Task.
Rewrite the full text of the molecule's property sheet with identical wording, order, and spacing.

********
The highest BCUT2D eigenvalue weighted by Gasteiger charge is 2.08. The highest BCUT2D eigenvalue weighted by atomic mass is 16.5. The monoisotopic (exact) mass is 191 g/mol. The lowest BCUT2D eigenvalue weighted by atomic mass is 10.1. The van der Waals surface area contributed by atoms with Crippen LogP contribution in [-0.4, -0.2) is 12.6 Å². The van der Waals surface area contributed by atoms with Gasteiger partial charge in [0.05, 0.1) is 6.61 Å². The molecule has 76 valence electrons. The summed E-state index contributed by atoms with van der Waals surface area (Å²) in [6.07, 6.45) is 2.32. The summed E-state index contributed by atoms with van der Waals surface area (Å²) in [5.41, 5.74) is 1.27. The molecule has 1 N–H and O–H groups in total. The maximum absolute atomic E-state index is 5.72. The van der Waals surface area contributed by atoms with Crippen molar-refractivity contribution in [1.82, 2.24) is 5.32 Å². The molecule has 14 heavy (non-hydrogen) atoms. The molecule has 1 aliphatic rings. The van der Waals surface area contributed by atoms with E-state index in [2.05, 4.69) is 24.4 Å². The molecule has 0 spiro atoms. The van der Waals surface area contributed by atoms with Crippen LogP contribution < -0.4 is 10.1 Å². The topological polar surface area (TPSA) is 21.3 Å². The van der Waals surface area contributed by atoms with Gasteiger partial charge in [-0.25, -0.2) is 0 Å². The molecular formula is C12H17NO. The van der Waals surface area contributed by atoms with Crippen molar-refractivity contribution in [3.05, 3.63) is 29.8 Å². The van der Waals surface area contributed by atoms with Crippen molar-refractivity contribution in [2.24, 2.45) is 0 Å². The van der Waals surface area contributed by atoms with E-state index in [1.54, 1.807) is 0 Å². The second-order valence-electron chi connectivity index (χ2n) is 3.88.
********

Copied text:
The highest BCUT2D eigenvalue weighted by Gasteiger charge is 2.08. The highest BCUT2D eigenvalue weighted by atomic mass is 16.5. The monoisotopic (exact) mass is 191 g/mol. The lowest BCUT2D eigenvalue weighted by atomic mass is 10.1. The van der Waals surface area contributed by atoms with Crippen LogP contribution in [-0.4, -0.2) is 12.6 Å². The van der Waals surface area contributed by atoms with Gasteiger partial charge in [0.05, 0.1) is 6.61 Å². The molecule has 76 valence electrons. The summed E-state index contributed by atoms with van der Waals surface area (Å²) in [6.07, 6.45) is 2.32. The summed E-state index contributed by atoms with van der Waals surface area (Å²) in [5.41, 5.74) is 1.27. The molecule has 1 N–H and O–H groups in total. The maximum absolute atomic E-state index is 5.72. The van der Waals surface area contributed by atoms with Crippen molar-refractivity contribution in [1.82, 2.24) is 5.32 Å². The molecule has 14 heavy (non-hydrogen) atoms. The molecule has 1 aliphatic rings. The van der Waals surface area contributed by atoms with E-state index in [2.05, 4.69) is 24.4 Å². The molecule has 0 spiro atoms. The van der Waals surface area contributed by atoms with Crippen LogP contribution < -0.4 is 10.1 Å². The topological polar surface area (TPSA) is 21.3 Å². The van der Waals surface area contributed by atoms with Gasteiger partial charge in [-0.25, -0.2) is 0 Å². The molecular formula is C12H17NO. The van der Waals surface area contributed by atoms with Crippen molar-refractivity contribution in [3.05, 3.63) is 29.8 Å². The van der Waals surface area contributed by atoms with Crippen molar-refractivity contribution in [2.24, 2.45) is 0 Å². The van der Waals surface area contributed by atoms with E-state index in [1.54, 1.807) is 0 Å². The second-order valence-electron chi connectivity index (χ2n) is 3.88.